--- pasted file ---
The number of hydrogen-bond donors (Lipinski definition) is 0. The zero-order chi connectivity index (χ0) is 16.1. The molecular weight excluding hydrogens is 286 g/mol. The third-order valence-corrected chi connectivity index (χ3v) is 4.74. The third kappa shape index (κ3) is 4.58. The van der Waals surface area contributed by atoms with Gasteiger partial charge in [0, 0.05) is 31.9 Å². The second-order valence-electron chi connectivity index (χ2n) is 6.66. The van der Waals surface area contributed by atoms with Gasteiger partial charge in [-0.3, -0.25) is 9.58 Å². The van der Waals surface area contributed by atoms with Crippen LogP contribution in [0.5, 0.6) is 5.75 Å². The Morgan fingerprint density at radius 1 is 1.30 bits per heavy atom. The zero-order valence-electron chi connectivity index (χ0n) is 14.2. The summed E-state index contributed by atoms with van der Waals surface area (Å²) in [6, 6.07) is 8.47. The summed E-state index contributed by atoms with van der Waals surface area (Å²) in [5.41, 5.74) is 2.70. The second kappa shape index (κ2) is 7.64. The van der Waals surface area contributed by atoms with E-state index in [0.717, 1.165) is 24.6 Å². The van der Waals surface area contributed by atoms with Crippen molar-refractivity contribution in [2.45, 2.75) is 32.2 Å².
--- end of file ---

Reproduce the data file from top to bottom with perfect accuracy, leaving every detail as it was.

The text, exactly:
The number of hydrogen-bond donors (Lipinski definition) is 0. The zero-order chi connectivity index (χ0) is 16.1. The molecular weight excluding hydrogens is 286 g/mol. The third-order valence-corrected chi connectivity index (χ3v) is 4.74. The third kappa shape index (κ3) is 4.58. The van der Waals surface area contributed by atoms with Gasteiger partial charge in [0, 0.05) is 31.9 Å². The second-order valence-electron chi connectivity index (χ2n) is 6.66. The van der Waals surface area contributed by atoms with Gasteiger partial charge in [-0.3, -0.25) is 9.58 Å². The van der Waals surface area contributed by atoms with Crippen LogP contribution in [0.5, 0.6) is 5.75 Å². The Morgan fingerprint density at radius 1 is 1.30 bits per heavy atom. The zero-order valence-electron chi connectivity index (χ0n) is 14.2. The summed E-state index contributed by atoms with van der Waals surface area (Å²) in [6, 6.07) is 8.47. The summed E-state index contributed by atoms with van der Waals surface area (Å²) in [5.41, 5.74) is 2.70. The second kappa shape index (κ2) is 7.64. The van der Waals surface area contributed by atoms with E-state index in [0.717, 1.165) is 24.6 Å². The van der Waals surface area contributed by atoms with Crippen molar-refractivity contribution in [2.45, 2.75) is 32.2 Å².